Neuropharmacology: GABA & Glutamate
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Neuropharmacology: GABA & Glutamate

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Lecture 7 from a college level neuropharmacology course taught in the spring 2012 semester by Brian J. Piper, Ph.D. (psy391@gmail.com) at Willamette University.

Lecture 7 from a college level neuropharmacology course taught in the spring 2012 semester by Brian J. Piper, Ph.D. (psy391@gmail.com) at Willamette University.

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Neuropharmacology: GABA & Glutamate Neuropharmacology: GABA & Glutamate Presentation Transcript

  • Glutamate & GABA Brian J. Piper, Ph.D.
  • Goals• Glutamate – Synthesis – Release – Receptors (NMDA & AMPA, 1-8) – Inactivation• GABA – Synthesis – Release – Receptors (A B C) – Inactivation
  • Terminology• Glutaminase: enzyme, converts glutamine to glutamate• Glutamine synthetase: enzyme, converts glutamate to glutamine• VGLUT: vesicular glutamate transporter• EAAT: excitatory amino acid transporter for glutamate and aspartate• Astrocytes: type of glia, star shaped
  • More Terminology• Glutamate: aka glutamic acid• antagonist: ligand that binds to receptor, prevents receptor function• Competitive Antagonist: ligand that binds to a receptor at same location as neurotransmitter• Noncompetitive Antagonist: ligand that binds to a receptor at different location as neurotransmitter
  • Nootropic• Mice over-expressed NMDA2B in the forebrain were tested on the object-recognition test.Tang et al. (1999). Nature, 401, 63-69.
  • Central Dogma• DNA -> RNA -> Protein• Deoxyribonucleic acid• Ribonucleic acid• Protein (or peptide)
  • Where in the brain?VGLUT2 VGLUT1
  • Where in the brain? VGLUT 1 VGLUT2 VGLUT3Light = more
  • Glutamine SynthetaseStahl (2000) p. 388
  • Tag-Team
  • Glutamate Receptors• Alpha-amino-3-hydroxy-5-methyl-4-isoxazole proponic acid (AMPA)• Ionotropic (4 subunits)• Regulates Na+• Excitatory
  • Glutamate Receptors • Kainate • Ionotropic (4 subunits) • Regulates Na+ • Excitatory2 min: http://www.youtube.com/watch?NR=1&feature=endscreen&v=zqhcnTDd3h4 Digenea simplex
  • Glutamate Receptors• N-methyl-D-aspartate• Ionotropic• Regulates Ca2+• Co-Agonist: glutamate & (glycine or D-serine)• Mg2+ is in channel unless recent firing
  • If only 2 events:
  • If all 3!
  • What happens with over- production of NMDA? Joe TsienTang et al. (1999). Nature, 401, 63-69.
  • Additional Binding Site• Phencyclidine (1-(1- phenylcyclohexyl)piperidine)• Patented in 1952 as Sernyl by Parke-Davis• Dissociative anesthetic• PCP blocks channel
  • Ketamine• NMDA non-competitive antagonist• Schedule III
  • Ketamine• NMDA non-competitive antagonist• Schedule III• Veterinary and child anesthetic• Hallucinogen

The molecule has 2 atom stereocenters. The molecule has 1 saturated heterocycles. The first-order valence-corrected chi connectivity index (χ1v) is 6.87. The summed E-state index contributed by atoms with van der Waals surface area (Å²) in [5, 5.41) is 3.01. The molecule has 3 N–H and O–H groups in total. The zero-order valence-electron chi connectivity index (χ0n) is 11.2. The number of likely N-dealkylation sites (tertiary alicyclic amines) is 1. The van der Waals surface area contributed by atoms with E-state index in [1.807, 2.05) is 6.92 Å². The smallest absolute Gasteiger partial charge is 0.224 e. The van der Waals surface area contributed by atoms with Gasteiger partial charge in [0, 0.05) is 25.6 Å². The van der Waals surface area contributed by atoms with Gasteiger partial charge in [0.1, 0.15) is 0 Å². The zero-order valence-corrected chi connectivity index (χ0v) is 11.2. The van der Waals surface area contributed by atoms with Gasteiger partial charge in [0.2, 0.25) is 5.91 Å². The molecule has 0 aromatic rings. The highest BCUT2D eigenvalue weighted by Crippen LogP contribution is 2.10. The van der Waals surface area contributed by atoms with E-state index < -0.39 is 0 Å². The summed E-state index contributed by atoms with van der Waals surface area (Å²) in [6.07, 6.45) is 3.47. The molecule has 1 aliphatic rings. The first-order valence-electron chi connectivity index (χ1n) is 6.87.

• Ketamine as an EtOH Therapy? • Long-term alcoholics received i.v. placebo or ketamine and rated their subjective experiences • Craving for alcohol was not increasedKrystal, J. H. (1998). Archives of Psychiatry, 55, 354-360.
  • Ketamine as an EtOH Therapy? • Long-term alcoholics received i.v. placebo or ketamine and rated their subjective experiences • Craving for alcohol was not increasedKrystal, J. H. (1998). Archives of Psychiatry, 55, 354-360.
  • mGluR1-8• Metabotropic Glutamate Receptor1,2,3,4,5,6,7,8• Work with Ionotropic system for Long-Term Potentiation• Also important for motor function
  • Amyotrophic lateral sclerosis (ALS) • Lou Gehrig’s disease • Progressive degeneration of neurons • Cause unknown1 min: http://www.youtube.com/watch?v=g0Q4kIx95aU 1903-1941
  • mGluR1 and Motor Function • Immunocytochemistry comparing conditions • Open-field and gait-analysis assessed in wild type (a), knock-out (c), and restored (e)Ichise et al. (2000). Science, 288, 1832-1835.
  • Glutamate & Diet• Infant mice were treated with 0.5-4 mg/g MSG Female Weight Vehicle MSG
  • How neurons die
  • How neurons die
  • How neurons die
  • Glutamate & Neurotoxicity
  • GABA• Gamma aminobutyric acid• Synthesis• Release• Receptors• Inactivation
  • GABA Jargon• In vivo: in the intact organism• In vitro: tissue culture• Vesicular GABA Transporter: packages GABA & glycine into vesicles• GAT: takes GABA into astrocytes (1-3) or neurons (1-2)
  • GABA Jargon• In vivo: in the intact organism• In vitro: tissue culture• Vesicular GABA Transporter: packages GABA & glycine into vesicles• GAT: takes GABA into astrocytes (1-3) or neurons (1-2)• Reversible Enzyme Inhibitor: drug that temporarily binds enzyme• Irreversible Enzyme Inhibitor: drug that permanently binds enzyme
  • Synthesis
  • Synthesis
  • Localization• Cortex• Hippocampus• Cerebellum• Substantia Nigra
  • Inactivation• GAT: remove GABA from cleft into neurons or astrocytes• GABA-T: GABA aminotransferase, breaks down GABA
  • GABA Receptors• GABAB: metabotropic• GABAA: ionotropic, channel for Cl-, 5 subunits: αβγ• Agonists: – Muscimol (Amanita muscaria) – Alcohol – Benzodiazepines – Barbiturates• Antagonist: – Picrotoxin